Now that the HD-DVD copy protection system has been broken, it was a matter of time before the practical fruits of that labor showed up in file sharing networks. Serenity (the movie, not the state of mind) showed up on BitTorrent in a 19.6 GB file. Wouldn't it be cheaper just to buy the movie instead of waiting four or more days for the download to complete? Once Blu-Ray is broken, it won't matter which format wins.
The story is in Ars Technica.
Federal Pretexting Prohibition Signed Into Law
The Telephone Records and Privacy Protection Act of 2006 was signed into law. It's PL 109-476. The bill provides criminal penalties for the fraudulent acquisition or unauthorized disclosure of phone records. No signing statement suggesting the President can ignore the law when convenient.
Story on CNET.
January 15, 2007
Search Engine Aimed at Older Web Audience
Over 50? Then you might want to take a look at Cranky.com. It's a search engine for the AARP crowd, part of the larger Eons collection of sites. The larger company was founded by Jeff Taylor of Monster.com. The idea behind Cranky is to filter results to those that would particularly appeal to the perspective of older folks. Not quite a bad idea when we're on the verge of a massive retirement of baby boomers in the next 10 years. How do they do it? Marketing research. Here's an excerpt from one of the site's press releases:
Eons teamed up with Compete — an online consumer market research leader — to analyze the most popular Web sites among an estimated 500,000 Web users over the age of 45. Based on this research, the first of its kind, the Cranky team reviewed the top 5,000 Web sites for this age group, featuring highlights, deep links, and a rating for each site.
One of the features of the site is to place only four search results on a page. Apparently older people don't like to be distracted by too many search results. There are also features on results pages that offer narrower results, expanded results, and related topics. There are, of course, targeted ads, though that would be an assumption in this day and age. I did a search for Pinky and the Brain (what can I say, I'm fond of the toon) and got very relevant results on the very first page.
The main page offers the top ten searches of the day, updated regularly. As of this writing, they are
2. work from home
3. brain builders
4. jobs after retirement
5. body mass index
6. make new friends
What is reiki? I had no idea either until I clicked on the link. It is a Japanese technique for stress reduction, relaxation, and healing. At least half of the other searches would appeal to any age group, although the difference is in the type of result returned for the older audience.
Give Cranky.com a try if you fall into the demographic, or even if you don't. As Grampa Simpson would say:
"We can't bust heads like we used to, but we have our ways. One trick is to tell them stories that don't go anywhere. Like the time I took the ferry to Shelbyville. I needed a new heel for my shoe so I decided to go to Morganville, which is what they called Shelbyville in those days. So I tied an onion to my belt, which was the style at the time. Now to take the ferry cost a nickel, and in those days, nickels had pictures of bumblebees on them. Give me five bees for a quarter you'd say. Now where were we, oh ya. The important thing was that I had an onion on my belt, which was the style at the time. They didn't have white onions because if the war. The only thing you could get was those big yellow ones."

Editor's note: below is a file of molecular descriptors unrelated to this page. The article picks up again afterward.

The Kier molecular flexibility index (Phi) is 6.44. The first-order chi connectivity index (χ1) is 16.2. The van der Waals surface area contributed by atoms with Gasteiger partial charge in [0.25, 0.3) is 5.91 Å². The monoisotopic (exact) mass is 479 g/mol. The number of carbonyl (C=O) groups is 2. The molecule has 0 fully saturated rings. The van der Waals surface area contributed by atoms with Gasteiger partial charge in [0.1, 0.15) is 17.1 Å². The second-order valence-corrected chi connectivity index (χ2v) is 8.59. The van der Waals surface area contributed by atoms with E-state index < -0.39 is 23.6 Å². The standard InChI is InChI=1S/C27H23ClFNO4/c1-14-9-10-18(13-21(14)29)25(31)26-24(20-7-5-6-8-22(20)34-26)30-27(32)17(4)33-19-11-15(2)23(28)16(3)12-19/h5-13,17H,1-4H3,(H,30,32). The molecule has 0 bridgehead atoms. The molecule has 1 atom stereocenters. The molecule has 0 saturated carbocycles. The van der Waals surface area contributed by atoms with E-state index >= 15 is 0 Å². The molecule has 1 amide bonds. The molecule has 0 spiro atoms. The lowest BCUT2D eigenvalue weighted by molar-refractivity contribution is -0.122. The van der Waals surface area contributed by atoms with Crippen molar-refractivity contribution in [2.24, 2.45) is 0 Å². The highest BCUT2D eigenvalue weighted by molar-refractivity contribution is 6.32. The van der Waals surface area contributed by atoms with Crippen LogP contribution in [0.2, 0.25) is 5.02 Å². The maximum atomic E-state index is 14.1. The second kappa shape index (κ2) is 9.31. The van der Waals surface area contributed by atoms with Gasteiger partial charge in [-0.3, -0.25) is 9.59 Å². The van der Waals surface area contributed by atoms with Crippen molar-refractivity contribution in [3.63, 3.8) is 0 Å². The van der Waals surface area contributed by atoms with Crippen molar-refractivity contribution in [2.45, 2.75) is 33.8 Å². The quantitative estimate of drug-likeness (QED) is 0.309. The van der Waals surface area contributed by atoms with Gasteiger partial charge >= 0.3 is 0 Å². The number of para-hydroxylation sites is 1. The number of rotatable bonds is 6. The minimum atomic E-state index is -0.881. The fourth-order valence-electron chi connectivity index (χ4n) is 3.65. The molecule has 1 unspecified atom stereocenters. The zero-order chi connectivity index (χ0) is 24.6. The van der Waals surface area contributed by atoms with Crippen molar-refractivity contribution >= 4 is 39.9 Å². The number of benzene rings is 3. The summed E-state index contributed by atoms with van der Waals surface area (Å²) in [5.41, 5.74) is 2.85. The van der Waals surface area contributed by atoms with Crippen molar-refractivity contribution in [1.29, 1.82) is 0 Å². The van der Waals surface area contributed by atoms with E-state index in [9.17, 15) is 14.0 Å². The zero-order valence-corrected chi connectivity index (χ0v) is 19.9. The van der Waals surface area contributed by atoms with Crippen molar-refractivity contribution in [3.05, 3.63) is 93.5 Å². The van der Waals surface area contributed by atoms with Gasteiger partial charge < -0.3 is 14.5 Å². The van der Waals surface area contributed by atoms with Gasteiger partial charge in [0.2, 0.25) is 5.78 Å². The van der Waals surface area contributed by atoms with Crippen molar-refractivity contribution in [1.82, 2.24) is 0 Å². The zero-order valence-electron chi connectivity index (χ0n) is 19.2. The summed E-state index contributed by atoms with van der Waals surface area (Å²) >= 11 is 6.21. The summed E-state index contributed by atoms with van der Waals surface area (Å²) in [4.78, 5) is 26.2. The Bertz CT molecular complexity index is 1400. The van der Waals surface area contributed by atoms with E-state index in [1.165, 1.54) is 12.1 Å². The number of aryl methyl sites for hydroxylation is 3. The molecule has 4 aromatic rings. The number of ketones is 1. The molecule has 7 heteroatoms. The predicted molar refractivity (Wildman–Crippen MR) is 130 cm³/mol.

Thanks Cranky. Any excuse to get an Abe quote in a post.
Search Engine Market Share for December: Google Up Again
CNET has the latest numbers on the share among the major search engines for December. Google was up 0.4 percent to a 47.4 percent share; Yahoo climbed 0.3 percent to 28.5 percent; and Microsoft dropped 0.5 percent to a 10.5 percent share. Ask.com dropped 0.1 percent to bottom out the ranking at 5.4 percent.
Sun Division Settles with Tech Repair Company
This item was sent in by Geri Dreiling. Thank you Geri. It involves a a David and Goliath situation where StorageTek, a division of Sun Microsystems, sued Custom Hardware Engineering and Consulting, Inc. CHE repaired tape libraries manufactured by StorageTek. These tape libraries functioned via the use of robotic arms swapping tapes in and out or readers for customers, including major companies and government agencies.
StorageTek sued CHE over patent and copyright claims, apparently not caring for the idea that another company garnered a sizable amount of repair work on their products. CHE counter sued on antitrust grounds. The federal court in Boston initially granted StorageTek and injunction, though that was overturned by the Court of Appeals. The trial was in the fall of 2006 and was settled by StorageTek with a likely large but confidential payment to CHE. The article about the case in the St. Louis Business Journal starts off with the words "Sometimes the little guy does win." Indeed, sometimes they do.
Only the 2003 District Court opinion (not reported) is available in Westlaw. For those interested in a copy, the citation is 2003 WL23096961.
Wikileaks Promotes Freedom of Information
The Washington Post has an article about a new site that promotes freedom of government information, all without the blessing of government. Wikileaks.org allows users to upload embarrassing government documents without leaving a trail as to their source. Imagine the Pentagon Papers winding up here rather than in the New York Times or the Washington Post. In fact, the main page has an supportive statement from Daniel Ellsberg on the site concept. One document appears on the site as of now. Many more should follow once the word gets out - literally.
The Post article is here.
Printing 3D Objects? New Technology Makes it Possible
At least small objects, the size of a dime or so. One company has found a way. The story is in the San Francisco Chronicle here.